The story that’s now being told
Is growth worldwide’s now taking hold
So real rates are rising
And it’s not surprising
That havens are now being sold
Thus, this explains why sovereign debt
Is being sold, and is a threat
To central bank dreams
Or really, their schemes
Inflation to truly beget
Treasury yields, or perhaps more accurately, sovereign yields, remain the top story in markets as their movement continues to underpin most other action. The very sharp rise in yields seen year-to-date had been driven by rising inflation expectations. This is clear when looking at breakevens where the 5yr-5yr has climbed from 1.93% at the beginning of the year to 2.60% as of yesterday. This rise makes up the bulk of the rise in the 10-year Treasury yield, which has gone from 0.91% to 1.70% during the same time frame. And it has been the rise in inflation expectations that has been a key feature in many of the forecasts for rising inflation beyond the next several months, where base effects from the initial pandemic shutdowns will be seen.
Given the run of very strong data that has been recently released, with yesterday’s ISM Services print of 63.7 being the highest in the series’ 25-year history as the latest example, the narrative is starting to adjust slightly. Recently there have been a number of analyst reports discussing the idea that rising yields represent rising growth expectations and not rising inflation expectations. If this is true, it certainly alters the calculus of future market activity. It is also likely to alter the reaction functions of central banks.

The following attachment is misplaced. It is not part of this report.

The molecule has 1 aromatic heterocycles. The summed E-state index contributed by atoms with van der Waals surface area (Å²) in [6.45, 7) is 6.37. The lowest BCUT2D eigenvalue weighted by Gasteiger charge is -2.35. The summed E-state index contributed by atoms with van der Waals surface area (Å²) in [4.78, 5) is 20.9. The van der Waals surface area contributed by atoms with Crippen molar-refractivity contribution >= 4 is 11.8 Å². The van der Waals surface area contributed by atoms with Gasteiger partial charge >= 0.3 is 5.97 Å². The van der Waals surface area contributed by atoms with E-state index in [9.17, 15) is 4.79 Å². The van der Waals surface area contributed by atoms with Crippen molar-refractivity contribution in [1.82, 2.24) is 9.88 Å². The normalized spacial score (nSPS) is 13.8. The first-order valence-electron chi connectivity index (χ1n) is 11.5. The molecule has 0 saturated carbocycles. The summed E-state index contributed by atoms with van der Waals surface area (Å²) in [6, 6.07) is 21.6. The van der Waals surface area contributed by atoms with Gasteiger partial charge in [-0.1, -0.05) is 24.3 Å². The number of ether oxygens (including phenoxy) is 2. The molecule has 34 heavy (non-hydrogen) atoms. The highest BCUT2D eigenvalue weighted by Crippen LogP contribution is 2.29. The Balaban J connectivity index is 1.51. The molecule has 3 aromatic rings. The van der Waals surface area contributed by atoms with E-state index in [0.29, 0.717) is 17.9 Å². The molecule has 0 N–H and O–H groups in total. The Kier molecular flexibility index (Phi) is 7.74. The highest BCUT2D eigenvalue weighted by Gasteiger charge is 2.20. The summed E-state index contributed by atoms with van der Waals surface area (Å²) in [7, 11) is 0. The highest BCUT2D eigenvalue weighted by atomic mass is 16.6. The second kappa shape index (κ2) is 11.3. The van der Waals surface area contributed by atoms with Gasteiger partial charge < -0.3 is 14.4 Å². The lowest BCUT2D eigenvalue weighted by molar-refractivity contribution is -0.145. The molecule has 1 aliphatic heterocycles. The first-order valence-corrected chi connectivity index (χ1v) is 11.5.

Consider what we have heard from the major central banks since the GFC; the greatest threat to economic activity is deflation and each and every one of them has gone out of their way to try to stoke inflation. Of course, the underlying reason for a central bank to stoke inflation is to help debase the value of their government’s outstanding debt. This concept has grown dramatically in importance as the amount of government debt outstanding has skyrocketed during the past decade while trend growth has slowed. Thus, the only way to escape this debt trap was to inflate away the real value of that debt. This logic is part and parcel of the current central bank guidance regarding maintaining ZIRP or NIRP until inflation and employment goals are actually met, rather than acting when they are anticipated to be met.